The League of Women Voters is a nonpartisan, political organization encouraging informed and active participation in government. It influences public policy through education and advocacy.
The League of Women Voters (LWV) is organizing this forum series in response to the Haslam administration's initiative to consider all major sectors of state government for private management. Media sources from across the state have presented evidence that the administration has not adequately disclosed its goals, planning process or timelines and is, in fact, proceeding with concrete plans and deadlines. The administration disputes these allegations and denies that decisions have been made. Ms. Fisher will address what the administration is legally required or ethically bound to provide to the public. As well she will discuss how existing privatized programs are meeting requirements for transparency.
Earlier this month, University of Tennessee Professor and Head of the Sociology Department Jon Shefner introduced the series by defining privatization and outsourcing and discussing related academic research.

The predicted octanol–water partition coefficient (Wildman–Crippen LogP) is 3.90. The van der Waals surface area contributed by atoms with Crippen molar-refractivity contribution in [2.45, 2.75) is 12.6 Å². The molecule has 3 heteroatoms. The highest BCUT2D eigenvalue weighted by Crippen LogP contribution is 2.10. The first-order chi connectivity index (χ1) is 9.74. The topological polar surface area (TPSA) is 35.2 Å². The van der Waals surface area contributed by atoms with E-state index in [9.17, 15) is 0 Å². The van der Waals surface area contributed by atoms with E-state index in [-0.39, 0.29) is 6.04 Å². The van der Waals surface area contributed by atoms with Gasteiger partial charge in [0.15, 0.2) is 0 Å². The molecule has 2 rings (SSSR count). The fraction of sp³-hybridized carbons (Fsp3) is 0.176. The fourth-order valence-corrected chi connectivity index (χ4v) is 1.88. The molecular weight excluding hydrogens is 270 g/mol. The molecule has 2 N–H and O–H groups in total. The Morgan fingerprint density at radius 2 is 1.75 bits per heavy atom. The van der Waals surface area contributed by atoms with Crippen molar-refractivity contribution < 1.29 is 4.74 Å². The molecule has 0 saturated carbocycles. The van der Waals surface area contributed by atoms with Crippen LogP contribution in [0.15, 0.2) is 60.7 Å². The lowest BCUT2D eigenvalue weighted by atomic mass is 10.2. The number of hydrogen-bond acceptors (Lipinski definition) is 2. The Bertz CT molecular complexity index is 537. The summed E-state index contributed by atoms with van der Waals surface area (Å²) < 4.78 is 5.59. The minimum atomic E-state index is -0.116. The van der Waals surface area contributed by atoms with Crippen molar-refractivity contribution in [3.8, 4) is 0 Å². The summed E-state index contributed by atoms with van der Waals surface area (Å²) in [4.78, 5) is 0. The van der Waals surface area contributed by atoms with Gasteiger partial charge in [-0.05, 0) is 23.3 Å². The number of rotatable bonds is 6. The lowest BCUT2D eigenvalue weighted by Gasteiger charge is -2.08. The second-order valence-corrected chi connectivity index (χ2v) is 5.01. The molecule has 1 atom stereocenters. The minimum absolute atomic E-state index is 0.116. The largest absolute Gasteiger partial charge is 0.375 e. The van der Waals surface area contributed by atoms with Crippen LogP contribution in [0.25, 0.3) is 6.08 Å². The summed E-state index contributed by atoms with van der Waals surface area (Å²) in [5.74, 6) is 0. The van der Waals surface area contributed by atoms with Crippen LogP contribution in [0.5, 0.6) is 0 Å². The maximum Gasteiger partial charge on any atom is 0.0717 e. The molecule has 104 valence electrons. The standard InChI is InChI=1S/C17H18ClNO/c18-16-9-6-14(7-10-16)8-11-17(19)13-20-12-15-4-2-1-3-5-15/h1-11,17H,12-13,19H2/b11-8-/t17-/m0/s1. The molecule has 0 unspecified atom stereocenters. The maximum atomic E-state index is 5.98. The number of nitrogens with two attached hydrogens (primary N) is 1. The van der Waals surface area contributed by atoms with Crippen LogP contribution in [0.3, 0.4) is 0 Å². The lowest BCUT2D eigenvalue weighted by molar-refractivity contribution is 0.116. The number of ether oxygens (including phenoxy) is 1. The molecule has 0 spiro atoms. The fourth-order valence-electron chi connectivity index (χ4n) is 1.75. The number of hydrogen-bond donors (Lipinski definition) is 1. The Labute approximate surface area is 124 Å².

Both The Knoxville News Sentinel and the League are supporting members of TCOG. The position of the League, established in 2012, is neither for nor against privatization, but does establish criteria for its application to government functions: "The League of Women Voters of the United States believes that when governmental entities consider the transfer of governmental services, assets and/or functions to the private sector, the community impact and goals of such transfers must be identified and considered. Further, the LWV believes that transparency, accountability, and preservation of the common good must be ensured."
For additional information, League board member Jamey Dobbs at 865-548-0818 or firstname.lastname@example.org.
Those interested in helping will be paid for working on the election days and taking the training classes. Workers can earn $10 or $15 an hour for training, depending on the nature of it, but they are not paid for the orientation class; $10 an hour for early voting ($15 an hour for officers); $15 an hour for nursing home work; and on election day, $135 for workers and $175 for officers.
The orientation session are:
For more information or to sign up for one of the orientation sessions, please call Brian Hall at the Election Commission at 215-2480.